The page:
Louisiana's Green Indusry: Evaluation of Its Economic Contribution

Linda Benedict  |  11/17/2005 3:03:00 AM

These are ferns and foliage plants at Hickory Hill Nursery in Forest Hill, La. (Photo by John Chaney)

These are firepower nandina at Williams Nursery in Forest Hill, La. The green plants in the center are sasanque. (Photo by John Chaney)

These are woody ornamental plants at Southside Nursery near Forest Hill, La. The greenhouses in back are owned by Doug Young Nursery. (Photo by John Chaney)

Impact of the Green Industry on Louisiana's Economy. According to the LSU AgCenter's Ag Summary, the nursery stock and ornamentals industry contributed $154.7 million, including value-added, to the state's economy in 2002.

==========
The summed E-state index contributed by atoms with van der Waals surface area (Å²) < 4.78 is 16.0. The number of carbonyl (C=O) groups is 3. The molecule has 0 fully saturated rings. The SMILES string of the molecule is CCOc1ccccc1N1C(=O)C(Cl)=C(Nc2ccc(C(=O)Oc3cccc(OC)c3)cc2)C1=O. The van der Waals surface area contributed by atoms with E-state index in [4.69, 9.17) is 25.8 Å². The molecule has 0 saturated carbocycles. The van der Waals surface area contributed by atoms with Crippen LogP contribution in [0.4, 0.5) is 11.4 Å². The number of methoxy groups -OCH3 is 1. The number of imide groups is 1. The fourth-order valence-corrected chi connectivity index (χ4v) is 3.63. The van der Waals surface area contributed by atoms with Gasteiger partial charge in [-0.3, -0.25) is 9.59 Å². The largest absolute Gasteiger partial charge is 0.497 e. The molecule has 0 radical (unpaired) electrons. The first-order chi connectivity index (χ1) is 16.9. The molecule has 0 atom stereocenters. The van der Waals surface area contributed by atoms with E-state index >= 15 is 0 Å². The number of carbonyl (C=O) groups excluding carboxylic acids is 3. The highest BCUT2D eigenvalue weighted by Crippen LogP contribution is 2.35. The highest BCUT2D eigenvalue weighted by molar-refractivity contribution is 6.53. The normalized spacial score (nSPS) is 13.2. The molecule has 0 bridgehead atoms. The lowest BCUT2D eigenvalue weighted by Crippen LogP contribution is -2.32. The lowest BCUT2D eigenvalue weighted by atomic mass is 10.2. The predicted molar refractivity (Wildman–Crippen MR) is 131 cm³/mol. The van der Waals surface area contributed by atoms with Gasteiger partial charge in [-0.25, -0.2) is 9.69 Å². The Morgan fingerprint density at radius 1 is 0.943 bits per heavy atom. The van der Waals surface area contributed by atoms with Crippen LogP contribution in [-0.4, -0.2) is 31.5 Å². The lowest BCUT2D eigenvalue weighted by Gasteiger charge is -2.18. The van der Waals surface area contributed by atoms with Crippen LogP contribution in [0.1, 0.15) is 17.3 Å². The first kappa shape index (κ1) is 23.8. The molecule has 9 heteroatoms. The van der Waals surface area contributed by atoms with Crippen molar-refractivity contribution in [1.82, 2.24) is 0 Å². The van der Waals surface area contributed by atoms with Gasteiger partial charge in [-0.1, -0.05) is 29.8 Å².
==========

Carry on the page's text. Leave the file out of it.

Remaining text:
Roger A. Hinson and Raul Pinel

Our society has a strong interest in the green industry, defined as the production, sale and maintenance of ornamental plants and their allied goods and services. During the 1990s, consumers’ incomes increased significantly for most demographic groups. They used some of this income to improve their homes, including lawns and gardens. The baby boom generation was a factor. People in this age group became more interested in home improvement activities like gardening, and they changed their lifestyles and consumption patterns accordingly. A National Gardening Association survey indicated that retail sales of plant materials and allied goods increased from $190.92 per household in 1995 to $408.82 in 2001. Also, the pace of new residential, commercial and public construction was rapid during the 1990s, another factor favorable to the industry.